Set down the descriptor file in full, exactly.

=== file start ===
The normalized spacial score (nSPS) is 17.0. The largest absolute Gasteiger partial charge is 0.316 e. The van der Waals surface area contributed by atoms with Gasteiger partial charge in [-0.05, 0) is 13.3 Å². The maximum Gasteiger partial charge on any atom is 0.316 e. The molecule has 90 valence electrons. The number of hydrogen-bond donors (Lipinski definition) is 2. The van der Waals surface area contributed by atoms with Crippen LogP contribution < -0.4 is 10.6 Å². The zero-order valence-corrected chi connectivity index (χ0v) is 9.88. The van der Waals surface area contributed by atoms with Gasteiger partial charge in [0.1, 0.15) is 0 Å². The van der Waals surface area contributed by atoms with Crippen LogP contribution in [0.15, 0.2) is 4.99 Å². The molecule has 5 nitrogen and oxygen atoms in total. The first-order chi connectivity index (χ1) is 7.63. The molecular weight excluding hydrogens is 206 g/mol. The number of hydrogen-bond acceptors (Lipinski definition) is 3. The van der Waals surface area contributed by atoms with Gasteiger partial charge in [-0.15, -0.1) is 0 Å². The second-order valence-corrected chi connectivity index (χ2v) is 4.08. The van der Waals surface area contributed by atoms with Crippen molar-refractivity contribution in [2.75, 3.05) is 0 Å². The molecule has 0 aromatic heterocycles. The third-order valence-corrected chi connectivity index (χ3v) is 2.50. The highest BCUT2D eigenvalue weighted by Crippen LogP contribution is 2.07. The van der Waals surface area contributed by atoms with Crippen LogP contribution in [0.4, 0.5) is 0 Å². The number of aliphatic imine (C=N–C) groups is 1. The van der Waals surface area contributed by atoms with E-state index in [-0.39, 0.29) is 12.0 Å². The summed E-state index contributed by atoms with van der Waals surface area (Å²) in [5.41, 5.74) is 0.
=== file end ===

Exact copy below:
The normalized spacial score (nSPS) is 17.0. The largest absolute Gasteiger partial charge is 0.316 e. The van der Waals surface area contributed by atoms with Gasteiger partial charge in [-0.05, 0) is 13.3 Å². The maximum Gasteiger partial charge on any atom is 0.316 e. The molecule has 90 valence electrons. The number of hydrogen-bond donors (Lipinski definition) is 2. The van der Waals surface area contributed by atoms with Crippen LogP contribution < -0.4 is 10.6 Å². The zero-order valence-corrected chi connectivity index (χ0v) is 9.88. The van der Waals surface area contributed by atoms with Gasteiger partial charge in [0.1, 0.15) is 0 Å². The van der Waals surface area contributed by atoms with Crippen LogP contribution in [0.15, 0.2) is 4.99 Å². The molecule has 5 nitrogen and oxygen atoms in total. The first-order chi connectivity index (χ1) is 7.63. The molecular weight excluding hydrogens is 206 g/mol. The number of hydrogen-bond acceptors (Lipinski definition) is 3. The van der Waals surface area contributed by atoms with Gasteiger partial charge in [-0.15, -0.1) is 0 Å². The second-order valence-corrected chi connectivity index (χ2v) is 4.08. The van der Waals surface area contributed by atoms with Crippen molar-refractivity contribution in [2.75, 3.05) is 0 Å². The molecule has 0 aromatic heterocycles. The third-order valence-corrected chi connectivity index (χ3v) is 2.50. The highest BCUT2D eigenvalue weighted by Crippen LogP contribution is 2.07. The van der Waals surface area contributed by atoms with Crippen LogP contribution in [0.4, 0.5) is 0 Å². The number of aliphatic imine (C=N–C) groups is 1. The van der Waals surface area contributed by atoms with E-state index in [-0.39, 0.29) is 12.0 Å². The summed E-state index contributed by atoms with van der Waals surface area (Å²) in [5.41, 5.74) is 0.